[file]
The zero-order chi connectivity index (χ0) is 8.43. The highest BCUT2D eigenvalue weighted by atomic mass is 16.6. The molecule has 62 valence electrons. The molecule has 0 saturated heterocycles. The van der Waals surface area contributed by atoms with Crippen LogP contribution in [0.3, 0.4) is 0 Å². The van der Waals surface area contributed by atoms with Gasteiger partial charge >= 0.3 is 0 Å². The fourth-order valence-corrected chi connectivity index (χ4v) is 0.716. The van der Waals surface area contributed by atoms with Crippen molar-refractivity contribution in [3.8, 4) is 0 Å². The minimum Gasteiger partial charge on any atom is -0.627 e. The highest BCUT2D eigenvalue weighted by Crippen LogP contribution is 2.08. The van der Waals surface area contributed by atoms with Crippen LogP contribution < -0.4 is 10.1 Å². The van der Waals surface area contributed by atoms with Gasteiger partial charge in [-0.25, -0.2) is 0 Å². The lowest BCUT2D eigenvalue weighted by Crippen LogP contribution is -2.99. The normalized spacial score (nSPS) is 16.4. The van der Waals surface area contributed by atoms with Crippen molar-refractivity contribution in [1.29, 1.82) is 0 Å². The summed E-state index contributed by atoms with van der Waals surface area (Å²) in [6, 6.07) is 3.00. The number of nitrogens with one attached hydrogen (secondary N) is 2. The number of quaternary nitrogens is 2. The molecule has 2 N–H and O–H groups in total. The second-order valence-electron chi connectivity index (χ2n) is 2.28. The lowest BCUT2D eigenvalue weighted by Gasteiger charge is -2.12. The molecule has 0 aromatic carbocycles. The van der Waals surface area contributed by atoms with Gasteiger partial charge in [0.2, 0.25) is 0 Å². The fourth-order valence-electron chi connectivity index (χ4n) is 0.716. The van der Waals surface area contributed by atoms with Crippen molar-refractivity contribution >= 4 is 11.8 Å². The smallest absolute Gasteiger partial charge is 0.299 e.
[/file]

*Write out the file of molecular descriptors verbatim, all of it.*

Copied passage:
The zero-order chi connectivity index (χ0) is 8.43. The highest BCUT2D eigenvalue weighted by atomic mass is 16.6. The molecule has 62 valence electrons. The molecule has 0 saturated heterocycles. The van der Waals surface area contributed by atoms with Crippen LogP contribution in [0.3, 0.4) is 0 Å². The van der Waals surface area contributed by atoms with Gasteiger partial charge >= 0.3 is 0 Å². The fourth-order valence-corrected chi connectivity index (χ4v) is 0.716. The van der Waals surface area contributed by atoms with Crippen molar-refractivity contribution in [3.8, 4) is 0 Å². The minimum Gasteiger partial charge on any atom is -0.627 e. The highest BCUT2D eigenvalue weighted by Crippen LogP contribution is 2.08. The van der Waals surface area contributed by atoms with Crippen LogP contribution < -0.4 is 10.1 Å². The van der Waals surface area contributed by atoms with Gasteiger partial charge in [-0.25, -0.2) is 0 Å². The lowest BCUT2D eigenvalue weighted by Crippen LogP contribution is -2.99. The normalized spacial score (nSPS) is 16.4. The van der Waals surface area contributed by atoms with Crippen molar-refractivity contribution in [1.29, 1.82) is 0 Å². The summed E-state index contributed by atoms with van der Waals surface area (Å²) in [6, 6.07) is 3.00. The number of nitrogens with one attached hydrogen (secondary N) is 2. The number of quaternary nitrogens is 2. The molecule has 2 N–H and O–H groups in total. The second-order valence-electron chi connectivity index (χ2n) is 2.28. The lowest BCUT2D eigenvalue weighted by Gasteiger charge is -2.12. The molecule has 0 aromatic carbocycles. The van der Waals surface area contributed by atoms with Gasteiger partial charge in [0.2, 0.25) is 0 Å². The fourth-order valence-electron chi connectivity index (χ4n) is 0.716. The van der Waals surface area contributed by atoms with Crippen molar-refractivity contribution >= 4 is 11.8 Å². The smallest absolute Gasteiger partial charge is 0.299 e.